Discover Ideas About English Architecture. The Engineering Building At The University Of Leicester.
The spate of college and university construction on both sides of the Atlantic during the past few years has already produced a just dividend of worthy buildings. The late Whitney Griswold’s success with diverse architectural personalities at Yale, where in the last decade a heterogeneous of provocative new university buildings has sprung up, is too well known to require comment here.
The new works at Cambridge, to mention only one ensemble of collegiate buildings in the UK, are presently of more local than of long-term international significance, though this condition will almost certainly be changed when Stirling and Gowan’s history faculty is completed some two years hence. For now, however, the Stirling and Gowan achievement can be thoroughly measured in their just-finished Engineering Building at Leicester University.
Its design goes back to 1959, although it was occupied by students and faculty for the first time only in the fall of 1963, and its interior arrangements were still incomplete in certain details at the time of writing.
Like so many of the best university buildings since IIT, it scores its points as an individual, and not as part of an ensemble. This and other new college buildings must cause acute embarrassment to the proponents of coherence through master planning, since there is nothing irresponsible in the distinctive, unanticipated appearance of Leicester Engineering. Indeed, its uniqueness only reinforces the impression that a kind of Darwinian, laissez-faire attitude is mandatory in the hammering out of vital new buildings, especially at a time when so much contemporary design is compromised by exaggerated respect for locale, or for some hypothetical future.
Like Kahn at Philadelphia or Rudolph in New Haven, Stirling and Gowan at Leicester have given future architects and building committees a qualitative solution that can form a challenge for future efforts. They were not, themselves, forced into the strait-jacket of a local modernist cliché that was already established on the far side of the campus, and they refrained from setting up a rival one on their own quarter of the site-one which would have only required undoing at some future time. Instead, the architects addressed themselves to the immediate demands of the programme with devotion and respect.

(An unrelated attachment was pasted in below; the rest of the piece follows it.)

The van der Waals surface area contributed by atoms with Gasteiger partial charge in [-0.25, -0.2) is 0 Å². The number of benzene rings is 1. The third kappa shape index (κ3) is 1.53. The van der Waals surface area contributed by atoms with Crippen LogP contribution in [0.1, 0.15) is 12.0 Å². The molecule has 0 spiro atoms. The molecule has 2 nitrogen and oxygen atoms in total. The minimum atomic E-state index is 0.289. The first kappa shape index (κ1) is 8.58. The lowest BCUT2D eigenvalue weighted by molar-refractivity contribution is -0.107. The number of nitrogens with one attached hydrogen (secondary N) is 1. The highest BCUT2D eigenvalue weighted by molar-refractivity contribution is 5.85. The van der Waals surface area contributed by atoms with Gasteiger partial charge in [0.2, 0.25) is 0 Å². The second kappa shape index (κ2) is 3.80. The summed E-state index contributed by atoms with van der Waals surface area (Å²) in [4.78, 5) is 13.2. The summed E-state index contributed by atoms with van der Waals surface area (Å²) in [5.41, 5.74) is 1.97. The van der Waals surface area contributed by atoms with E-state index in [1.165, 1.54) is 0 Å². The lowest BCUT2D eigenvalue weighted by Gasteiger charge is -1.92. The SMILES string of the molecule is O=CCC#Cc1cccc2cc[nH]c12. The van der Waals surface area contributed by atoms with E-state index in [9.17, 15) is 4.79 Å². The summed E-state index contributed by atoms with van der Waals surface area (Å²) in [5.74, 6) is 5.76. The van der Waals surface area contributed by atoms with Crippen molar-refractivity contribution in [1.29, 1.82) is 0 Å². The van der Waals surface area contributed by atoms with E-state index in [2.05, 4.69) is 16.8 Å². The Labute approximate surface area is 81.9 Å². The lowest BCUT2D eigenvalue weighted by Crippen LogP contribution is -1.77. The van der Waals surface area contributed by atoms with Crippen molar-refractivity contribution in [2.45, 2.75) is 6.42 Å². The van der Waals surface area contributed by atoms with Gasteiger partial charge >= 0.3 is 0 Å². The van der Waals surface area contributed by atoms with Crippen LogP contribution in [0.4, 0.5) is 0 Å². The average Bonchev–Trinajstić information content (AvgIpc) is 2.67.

Leicester Engineering is a product of its immediate circumstances rather than of its environment, present or future. It is a timely solution as well as a timely design. It realistically deals with the here and now and, without obstruction or interference, it leaves the future to find its own way. (In five years’ time, the building will likely be doubled in size.) Yet the contemporary reality of Stirling and Gowan’s building is anything but expedient.
Like so many of the most skilful buildings of the past half century, Leicester Engineering is cursed with a left-over site, an unwanted corner, and this was a blessing, in that it provided the architects with a stimulation and challenge to rise above the immediate circumstances caused by characterless neighbouring buildings.
The demands of the client were clear and mandatory: the laboratory workshop space had to be completely flexible in their partitioning so as to permit subsequent change dictated by new experimental demands. Yet these same spaces had to be lit by northern lights since delicate machinery ruled out direct sunlight, which would have interfered with their accuracy.
A part of the structure, if not of the building proper, had to be at least one hundred feet high to accommodate a water-tank whose contents would be required for hydraulic demonstrations in the ground-level shops and lab areas. Finally, the architects were requested not to use exposed concrete finishes on the exterior.
Happily this final request was in accord with their belief that concrete surfaces were inappropriate to the British climate. Out of this clash of site, functional demands and architectural temperament Leicester Engineering emerges, I dare to say, as a vital and nearly faultless solution.